FPG will be liable for their illegal dumping and be forced to pay compensation to

the victims and country of Cambodia.

Cambodia will be eligible for technical assistance regarding domestically produced

hazardous wastes as well as training for customs officials to identify hazardous

waste cargo, from the regional cleaner production centers of the Basel Convention.

Cambodia can ill afford to indulge in wishfully thinking that the Sihanoukville crisis

was an anomaly. As was stated by T.J. Wu of the Green Formosa Front in Taiwan, "I

think this situation will happen again in Cambodia, Burma, Laos, Vietnam." And

her statement refers to the stockpiles of Taiwanese hazardous wastes alone.

When one realizes that Taiwan is but one of over 30 heavily industrialized countries

with a huge economic incentive to export their problems rather than solve them at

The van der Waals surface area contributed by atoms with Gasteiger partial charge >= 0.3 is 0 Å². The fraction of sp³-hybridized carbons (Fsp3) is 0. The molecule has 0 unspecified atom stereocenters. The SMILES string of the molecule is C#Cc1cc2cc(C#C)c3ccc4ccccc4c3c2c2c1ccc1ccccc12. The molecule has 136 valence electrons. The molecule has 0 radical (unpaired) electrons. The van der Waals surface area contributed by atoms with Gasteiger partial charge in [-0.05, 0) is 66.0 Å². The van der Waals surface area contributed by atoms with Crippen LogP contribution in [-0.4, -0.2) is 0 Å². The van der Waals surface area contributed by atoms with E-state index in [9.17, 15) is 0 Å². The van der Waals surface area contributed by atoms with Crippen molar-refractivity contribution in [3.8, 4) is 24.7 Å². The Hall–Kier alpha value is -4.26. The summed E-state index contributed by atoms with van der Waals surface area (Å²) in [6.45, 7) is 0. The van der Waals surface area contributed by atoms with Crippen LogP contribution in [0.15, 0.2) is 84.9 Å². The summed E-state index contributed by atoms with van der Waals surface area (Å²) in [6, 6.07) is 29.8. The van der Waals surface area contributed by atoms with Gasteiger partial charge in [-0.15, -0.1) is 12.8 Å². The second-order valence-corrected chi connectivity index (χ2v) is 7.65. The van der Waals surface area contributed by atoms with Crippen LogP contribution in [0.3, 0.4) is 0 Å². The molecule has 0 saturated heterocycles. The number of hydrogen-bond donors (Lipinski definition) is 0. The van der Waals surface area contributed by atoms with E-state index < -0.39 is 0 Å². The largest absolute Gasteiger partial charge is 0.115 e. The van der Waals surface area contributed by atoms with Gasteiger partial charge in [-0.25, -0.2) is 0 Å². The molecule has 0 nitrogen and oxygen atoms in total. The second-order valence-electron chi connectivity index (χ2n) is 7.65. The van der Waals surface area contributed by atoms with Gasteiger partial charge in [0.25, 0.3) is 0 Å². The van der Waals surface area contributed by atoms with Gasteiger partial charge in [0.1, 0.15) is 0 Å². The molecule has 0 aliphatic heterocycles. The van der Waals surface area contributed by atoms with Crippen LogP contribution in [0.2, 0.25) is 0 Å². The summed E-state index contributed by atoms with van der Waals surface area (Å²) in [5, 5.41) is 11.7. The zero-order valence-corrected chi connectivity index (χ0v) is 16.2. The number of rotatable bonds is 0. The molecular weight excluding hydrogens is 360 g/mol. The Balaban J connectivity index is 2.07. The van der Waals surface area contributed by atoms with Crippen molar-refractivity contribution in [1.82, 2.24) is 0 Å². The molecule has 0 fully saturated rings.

home, it becomes obvious that without safeguards, Cambodia will surely be victimized

again and again. For that reason the Cambodian Parliament must move now to ratify

the Basel Convention and the Basel Ban Amendment.

As horrible as the Sihanoukville dumping tragedy has been, the greater tragedy would

be a lesson unlearned - a country's failure to take the simple, practical steps to

counter the "impeccable logic" of the toxic waste trade and say "never

again."